Another little currency with big problems
These problems are only a concern if the coin becomes popular, and most believe it won’t even come close to achieving. As host of the Bitcoin news show, Vortex, told DigitalTrends, altcoins like Dentacoin “do not have the capability to scale to global audiences because blockchains are inherently slow and expensive despite the extraordinary claims made by these founders.”
A lack of market share only enhances a cryptocurrency’s volatility, which in turn makes it susceptible to the influences of individuals and small groups. Big investments or sales of the coin would lead to huge changes in its value, making it dangerous for investors, and ripe for exploitation.
“None of these app coins have enough market share to provide any real liquidity.”
“None of these app coins currently have enough market share to provide any real liquidity for proper investors,” Vortex said. Their books are razor thin, so anyone can come along and either pump or dump the market price very easily, which leaves the chain quite open to attacks and manipulation.”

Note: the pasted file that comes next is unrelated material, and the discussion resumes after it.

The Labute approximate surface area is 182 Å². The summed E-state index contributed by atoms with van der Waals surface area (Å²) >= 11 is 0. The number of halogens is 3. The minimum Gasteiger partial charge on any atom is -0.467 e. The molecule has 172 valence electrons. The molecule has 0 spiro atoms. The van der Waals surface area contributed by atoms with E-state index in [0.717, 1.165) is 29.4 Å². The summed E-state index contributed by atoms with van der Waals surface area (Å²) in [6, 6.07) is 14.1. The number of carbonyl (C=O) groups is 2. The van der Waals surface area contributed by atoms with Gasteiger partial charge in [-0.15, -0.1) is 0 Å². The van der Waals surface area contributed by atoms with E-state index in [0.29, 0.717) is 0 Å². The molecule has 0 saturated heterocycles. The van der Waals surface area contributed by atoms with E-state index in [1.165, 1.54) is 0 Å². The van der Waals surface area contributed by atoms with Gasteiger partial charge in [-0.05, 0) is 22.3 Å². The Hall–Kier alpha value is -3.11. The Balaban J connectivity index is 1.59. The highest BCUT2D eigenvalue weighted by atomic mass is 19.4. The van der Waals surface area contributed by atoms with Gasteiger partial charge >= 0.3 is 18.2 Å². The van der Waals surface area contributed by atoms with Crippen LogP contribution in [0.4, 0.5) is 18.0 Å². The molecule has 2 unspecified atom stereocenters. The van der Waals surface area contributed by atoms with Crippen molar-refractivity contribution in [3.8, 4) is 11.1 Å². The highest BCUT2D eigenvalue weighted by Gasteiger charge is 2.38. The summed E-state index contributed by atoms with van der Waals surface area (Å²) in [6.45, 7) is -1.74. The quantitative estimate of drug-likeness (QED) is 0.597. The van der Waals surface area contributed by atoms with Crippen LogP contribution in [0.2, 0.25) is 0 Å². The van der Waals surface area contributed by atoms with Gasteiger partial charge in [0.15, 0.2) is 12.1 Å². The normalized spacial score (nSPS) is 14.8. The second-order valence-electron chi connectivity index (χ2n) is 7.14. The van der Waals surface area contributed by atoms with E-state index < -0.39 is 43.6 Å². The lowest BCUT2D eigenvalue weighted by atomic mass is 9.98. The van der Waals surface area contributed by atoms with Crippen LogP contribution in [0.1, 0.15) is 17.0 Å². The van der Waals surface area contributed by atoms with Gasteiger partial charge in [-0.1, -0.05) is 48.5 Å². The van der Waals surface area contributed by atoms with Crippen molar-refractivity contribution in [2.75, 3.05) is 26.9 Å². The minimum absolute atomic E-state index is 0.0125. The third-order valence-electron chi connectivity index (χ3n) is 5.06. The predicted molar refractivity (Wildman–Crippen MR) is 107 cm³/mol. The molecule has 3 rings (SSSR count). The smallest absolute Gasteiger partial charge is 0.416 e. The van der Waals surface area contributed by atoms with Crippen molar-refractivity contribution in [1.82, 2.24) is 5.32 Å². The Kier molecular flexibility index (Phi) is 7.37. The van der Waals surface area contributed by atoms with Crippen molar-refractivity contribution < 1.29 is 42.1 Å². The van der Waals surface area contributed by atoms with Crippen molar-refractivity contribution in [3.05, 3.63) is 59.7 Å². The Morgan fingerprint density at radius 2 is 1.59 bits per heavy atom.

Dentacoin’s existence underscores the difficulties that still face cryptocurrency’s efforts to gain mainstream legitimacy, yet also shows why investors have flocked to the original digital coin – Bitcoin. Stability matters, and struggling alternatives like Dentacoin only underscore that fact.
At best, Dentacoin is a misguided attempt to leverage a vogue technology to over complicate systems already in place. At worst, it could wipe the smile off the face of naive investors – and patients.